//Week in review - 29 Nov 2019
AusCERT Week in Review for 29th November 2019
It’s been a week for embarrassing mistakes in the cyber world. Splunk and Hewlett-Packard have both announced show-stopping (but silly) bugs with how their systems keep track of time, and Australian parliamentarians have been told that they’ll undergo phishing simulations to prevent them from making the same mistakes as in the breach earlier this year.
Then again, who among us is immune to the most careful, targeted phishing attacks?
We heard tell recently of one large organisation conducting a test by sending forged emails to its developers, which told them to update their system by running $(curl | bash) – downloading a shell script from the internet and executing it immediately.
Some cautious developers tried to fetch the script with curl before piping it to bash, but the remote host could tell that it was not going straight to a shell, and returned an innocent-seeming script. Developers who executed the command as given did receive a malicious payload and a slap on the wrist.
Stay sharp, but stay forgiving.
Splunk customers should update now to dodge Y2K-style bug
Author: Naked Security
If you’re a Splunk admin, the company has issued a critical warning regarding a showstopping Y2K-style date bug in one of the platform’s configuration files that needs urgent attention.
According to this week’s advisory, from 1 January 2020 unpatched instances of Splunk will be unable to extract and recognise timestamps submitted to it in a two-digit date format.
Pollies to face phishing tests after Parliament breach
Parliamentarians and their staff will be subject to phishing email simulations in the wake of the state-sponsored cyber attack against Parliament House earlier this year.
The Department of Parliamentary Services will conduct the simulations as part of a new program to test the cyber security awareness of its more than 4000 parliamentary computing network users.
My Health Record: Australian healthcare scheme grades poorly on cybersecurity
Author: The Daily Swig
A review of Australia’s controversial My Health Record scheme has concluded that it does, as experts have warned, present security risks to the public.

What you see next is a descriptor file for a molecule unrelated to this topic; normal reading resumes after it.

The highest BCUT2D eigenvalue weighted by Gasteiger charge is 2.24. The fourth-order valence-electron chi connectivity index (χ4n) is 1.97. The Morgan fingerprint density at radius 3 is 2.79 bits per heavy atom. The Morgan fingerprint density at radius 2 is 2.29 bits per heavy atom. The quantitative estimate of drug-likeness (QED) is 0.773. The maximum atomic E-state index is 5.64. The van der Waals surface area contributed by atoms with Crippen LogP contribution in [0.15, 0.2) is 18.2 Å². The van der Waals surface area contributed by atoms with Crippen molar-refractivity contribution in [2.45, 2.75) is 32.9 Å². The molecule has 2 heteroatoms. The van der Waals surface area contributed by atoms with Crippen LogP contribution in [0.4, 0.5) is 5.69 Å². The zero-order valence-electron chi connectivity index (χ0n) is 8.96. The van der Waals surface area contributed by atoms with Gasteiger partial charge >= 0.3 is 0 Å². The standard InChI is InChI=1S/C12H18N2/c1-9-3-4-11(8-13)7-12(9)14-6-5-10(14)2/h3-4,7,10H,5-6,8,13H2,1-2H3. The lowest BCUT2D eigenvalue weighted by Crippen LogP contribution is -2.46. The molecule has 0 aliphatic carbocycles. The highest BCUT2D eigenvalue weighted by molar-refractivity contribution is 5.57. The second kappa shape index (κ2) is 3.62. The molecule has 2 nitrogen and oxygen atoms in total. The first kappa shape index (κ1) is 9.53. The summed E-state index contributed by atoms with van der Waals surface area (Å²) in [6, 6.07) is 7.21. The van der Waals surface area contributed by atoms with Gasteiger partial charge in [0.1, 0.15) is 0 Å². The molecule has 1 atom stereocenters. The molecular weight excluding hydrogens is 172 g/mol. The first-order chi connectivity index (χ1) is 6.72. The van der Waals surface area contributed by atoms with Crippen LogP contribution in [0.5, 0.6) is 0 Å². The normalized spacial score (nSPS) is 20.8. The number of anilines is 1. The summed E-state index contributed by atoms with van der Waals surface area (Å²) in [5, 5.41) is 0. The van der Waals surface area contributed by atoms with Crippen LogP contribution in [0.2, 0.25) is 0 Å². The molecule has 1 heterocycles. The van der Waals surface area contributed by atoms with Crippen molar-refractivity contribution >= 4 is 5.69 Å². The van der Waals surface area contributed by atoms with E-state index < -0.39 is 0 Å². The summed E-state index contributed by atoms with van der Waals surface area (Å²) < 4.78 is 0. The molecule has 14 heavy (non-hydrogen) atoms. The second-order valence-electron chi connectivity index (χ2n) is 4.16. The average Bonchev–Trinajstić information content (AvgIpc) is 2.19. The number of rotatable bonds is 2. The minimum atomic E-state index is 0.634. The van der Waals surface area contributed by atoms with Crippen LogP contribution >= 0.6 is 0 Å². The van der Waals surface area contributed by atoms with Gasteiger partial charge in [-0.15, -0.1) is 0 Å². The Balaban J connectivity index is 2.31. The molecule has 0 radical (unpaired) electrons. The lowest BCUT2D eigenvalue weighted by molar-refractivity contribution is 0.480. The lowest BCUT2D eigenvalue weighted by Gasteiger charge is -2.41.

In its review of the system, published on Monday, the Australian National Audit Office (ANAO) concluded that the A$1.5 billion project is “largely effective”, although poor management of shared cybersecurity risks, including inadequate controls over access to patients’ records, remains a pressing issue.
In terms of privacy, the ANAO found, emergency access to patients’ records was widely being misused.
Meanwhile, healthcare providers are not all achieving minimum levels of cybersecurity, says the ANAO, with the Australian Digital Health Agency failing to monitor compliance effectively.
It has also failed to check whether third-party software providers to healthcare agencies are complying with the government’s cybersecurity framework.
HP Warns That Some SSD Drives Will Fail at 32,768 Hours of Use
HP released firmware updates for a number of its Serial-Attached SCSI solid-state drives to prevent their failure at exactly 32,768 hours of operation time.
The devices are used in multiple server and storage products for enterprise, such as HPE ProLiant, Synergy, Apollo, JBOD D3xxx, D6xxx, D8xxx, MSA, StoreVirtual 4335 and StoreVirtual 3200.
The abnormal expiration time translates to 3 years, 270 days and 8 hours, a lot less than the normal lifespan of these products. For some of them, the warranty can be extended to up to five years.
Silly Phishing Spotlight: Login to Unblock Microsoft Excel
As part of our ongoing series to educate users about some of the more silly phishing scams out there, we bring a new one that states Excel is blocked unless you login and verify your details. As people get more educated about phishing scams and how to spot them, we continue to see scammers create outlandish campaigns in order to bait people into entering their login credentials.
Such is the case with this new phishing email that states you won’t be able to use your Excel due to a “system delay” unless you first login.
GitLab released an update for the 12.5, 12.4 and 12.3 branches and almost immediately realised it omitted the important security fix they intended. If you only installed 12.5.1, 12.4.4 or 12.3.7 then ensure you update again to catch this.
Expect this fix to reach other distros soon.
Symantec’s CSP software scored a 9.4/10 on the CVSSv3 scale for letting an attacker stroll through its controls.
The GNU mailing list manager contained a privilege escalation from the wwwrun user to root.
Stay safe, stay patched and have a good weekend!